AYSA would like to give updated information on the U.S. Soccer Safety Campaign.
As part of the U.S. Soccer’s Player Safety Campaign, U.S. Soccer unveiled the U.S. Soccer Concussion Initiative that provides guidelines that have been implemented since January of 2016.
The information contained in the initiative is intended to give U.S. Soccer Organization Members, as well as players, parents, team/club staff and coaches and referees, guidance and direction when dealing with head injuries and potential head injuries during soccer participation. Included in the U.S. Soccer Concussion Initiative are specific changes to rules on substitutions and heading for certain age groups. Some of those changes include the following:
- Modify substitution rules to allow players who may have suffered a concussion during games to be evaluated without penalty.
- Eliminating heading for children 10 and under
- Please note that U11 is listed in the U.S. Soccer Concussion Initiative document because U11 players can be 10 years old at the beginning of the season.
- Limiting the amount of heading in practices for children between the ages of 11 and 13.
- U.S. Soccer Recommendations
- U11 and younger.
- U.S. Soccer recommends that players in U11 programs and younger should not engage in heading, either in practices or in games.
- U12 and U13
- U.S. Soccer further recommends for players in U12 and U13 programs, that heading training be limited to a maximum of 30 minutes per week with no more that 15-20 header per player, per week.
- All coaches should be instructed to teach and emphasize the importance of proper techniques for heading the ball.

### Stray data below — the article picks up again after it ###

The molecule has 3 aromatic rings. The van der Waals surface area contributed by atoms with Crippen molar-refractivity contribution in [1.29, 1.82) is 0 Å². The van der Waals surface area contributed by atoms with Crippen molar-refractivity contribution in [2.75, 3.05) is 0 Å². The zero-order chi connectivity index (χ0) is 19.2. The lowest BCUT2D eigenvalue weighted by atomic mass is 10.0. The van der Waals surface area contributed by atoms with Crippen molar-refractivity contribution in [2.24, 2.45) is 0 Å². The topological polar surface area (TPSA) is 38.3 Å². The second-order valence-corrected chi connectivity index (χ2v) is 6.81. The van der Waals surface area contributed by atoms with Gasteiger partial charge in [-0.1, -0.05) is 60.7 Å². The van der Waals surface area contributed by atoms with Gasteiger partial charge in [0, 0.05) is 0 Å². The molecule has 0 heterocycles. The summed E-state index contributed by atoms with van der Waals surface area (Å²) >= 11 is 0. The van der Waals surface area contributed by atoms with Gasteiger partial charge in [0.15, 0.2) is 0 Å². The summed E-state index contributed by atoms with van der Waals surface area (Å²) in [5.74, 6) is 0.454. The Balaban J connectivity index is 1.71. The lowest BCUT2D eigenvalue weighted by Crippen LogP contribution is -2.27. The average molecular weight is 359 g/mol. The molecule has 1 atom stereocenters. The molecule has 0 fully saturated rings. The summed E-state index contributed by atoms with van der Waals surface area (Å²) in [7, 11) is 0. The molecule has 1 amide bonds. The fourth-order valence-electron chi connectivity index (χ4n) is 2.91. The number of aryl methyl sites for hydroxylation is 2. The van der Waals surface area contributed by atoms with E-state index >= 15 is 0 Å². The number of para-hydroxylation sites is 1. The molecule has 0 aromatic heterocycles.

- Implementing Members
1. The Implementing Members accept the recommendations of U.S. Soccer set forth in item A. above and recommend that each of their respective members follow such recommendations as well.
When a player deliberately heads the ball in a game, an indirect free kick (IFK) should be awarded to the opposing team from the spot of the offense. If the deliberate header occurs within the goal area, the indirect free kick should be taken on the goal area line parallel to the goal line at the point nearest to where the infringement occurred. If a player does not deliberately head the ball, then play should continue.
Please review the entire U.S. Soccer Concussion Guidelines & Initiative. For more information, please refer to the frequently asked questions, which should clarify questions regarding the new initiatives.
Additional support material from U.S. Soccer to go in conjunction with the Player Safety Campaign.
Recognize to Recover
Athlete Concussion Guidelines
Coaches Concussion Guidelines